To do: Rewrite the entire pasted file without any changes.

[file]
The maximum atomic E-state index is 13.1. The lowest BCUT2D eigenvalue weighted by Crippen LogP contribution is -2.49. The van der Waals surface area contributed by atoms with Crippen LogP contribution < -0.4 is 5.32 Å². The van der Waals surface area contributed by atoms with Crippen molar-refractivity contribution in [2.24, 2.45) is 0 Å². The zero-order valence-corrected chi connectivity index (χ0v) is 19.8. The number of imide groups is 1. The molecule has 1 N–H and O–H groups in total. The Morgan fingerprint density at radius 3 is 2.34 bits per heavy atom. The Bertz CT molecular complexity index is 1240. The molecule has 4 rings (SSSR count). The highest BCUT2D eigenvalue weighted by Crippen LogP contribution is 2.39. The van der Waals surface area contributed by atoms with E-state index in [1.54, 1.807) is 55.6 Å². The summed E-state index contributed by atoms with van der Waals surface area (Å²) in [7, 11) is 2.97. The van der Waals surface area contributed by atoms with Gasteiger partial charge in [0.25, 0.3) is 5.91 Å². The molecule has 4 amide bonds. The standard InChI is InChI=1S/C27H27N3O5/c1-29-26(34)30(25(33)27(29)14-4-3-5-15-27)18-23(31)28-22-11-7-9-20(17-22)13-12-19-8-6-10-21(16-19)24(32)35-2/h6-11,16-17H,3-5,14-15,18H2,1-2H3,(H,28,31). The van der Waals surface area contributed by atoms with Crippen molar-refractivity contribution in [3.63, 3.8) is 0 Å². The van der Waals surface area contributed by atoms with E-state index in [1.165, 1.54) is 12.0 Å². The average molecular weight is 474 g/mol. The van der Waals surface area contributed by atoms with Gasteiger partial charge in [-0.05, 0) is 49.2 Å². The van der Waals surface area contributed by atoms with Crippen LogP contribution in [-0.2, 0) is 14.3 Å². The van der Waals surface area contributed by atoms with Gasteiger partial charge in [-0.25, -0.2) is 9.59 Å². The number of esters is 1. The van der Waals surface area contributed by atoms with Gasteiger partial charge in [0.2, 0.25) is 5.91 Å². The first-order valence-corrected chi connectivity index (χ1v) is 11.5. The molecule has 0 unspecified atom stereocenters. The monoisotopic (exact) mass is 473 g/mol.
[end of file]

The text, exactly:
The maximum atomic E-state index is 13.1. The lowest BCUT2D eigenvalue weighted by Crippen LogP contribution is -2.49. The van der Waals surface area contributed by atoms with Crippen LogP contribution < -0.4 is 5.32 Å². The van der Waals surface area contributed by atoms with Crippen molar-refractivity contribution in [2.24, 2.45) is 0 Å². The zero-order valence-corrected chi connectivity index (χ0v) is 19.8. The number of imide groups is 1. The molecule has 1 N–H and O–H groups in total. The Morgan fingerprint density at radius 3 is 2.34 bits per heavy atom. The Bertz CT molecular complexity index is 1240. The molecule has 4 rings (SSSR count). The highest BCUT2D eigenvalue weighted by Crippen LogP contribution is 2.39. The van der Waals surface area contributed by atoms with E-state index in [1.54, 1.807) is 55.6 Å². The summed E-state index contributed by atoms with van der Waals surface area (Å²) in [7, 11) is 2.97. The van der Waals surface area contributed by atoms with Gasteiger partial charge in [0.25, 0.3) is 5.91 Å². The molecule has 4 amide bonds. The standard InChI is InChI=1S/C27H27N3O5/c1-29-26(34)30(25(33)27(29)14-4-3-5-15-27)18-23(31)28-22-11-7-9-20(17-22)13-12-19-8-6-10-21(16-19)24(32)35-2/h6-11,16-17H,3-5,14-15,18H2,1-2H3,(H,28,31). The van der Waals surface area contributed by atoms with Crippen molar-refractivity contribution in [3.63, 3.8) is 0 Å². The van der Waals surface area contributed by atoms with E-state index in [1.165, 1.54) is 12.0 Å². The average molecular weight is 474 g/mol. The van der Waals surface area contributed by atoms with Gasteiger partial charge in [-0.05, 0) is 49.2 Å². The van der Waals surface area contributed by atoms with Crippen LogP contribution in [-0.2, 0) is 14.3 Å². The van der Waals surface area contributed by atoms with Gasteiger partial charge in [-0.25, -0.2) is 9.59 Å². The number of esters is 1. The van der Waals surface area contributed by atoms with Gasteiger partial charge in [0.2, 0.25) is 5.91 Å². The first-order valence-corrected chi connectivity index (χ1v) is 11.5. The molecule has 0 unspecified atom stereocenters. The monoisotopic (exact) mass is 473 g/mol.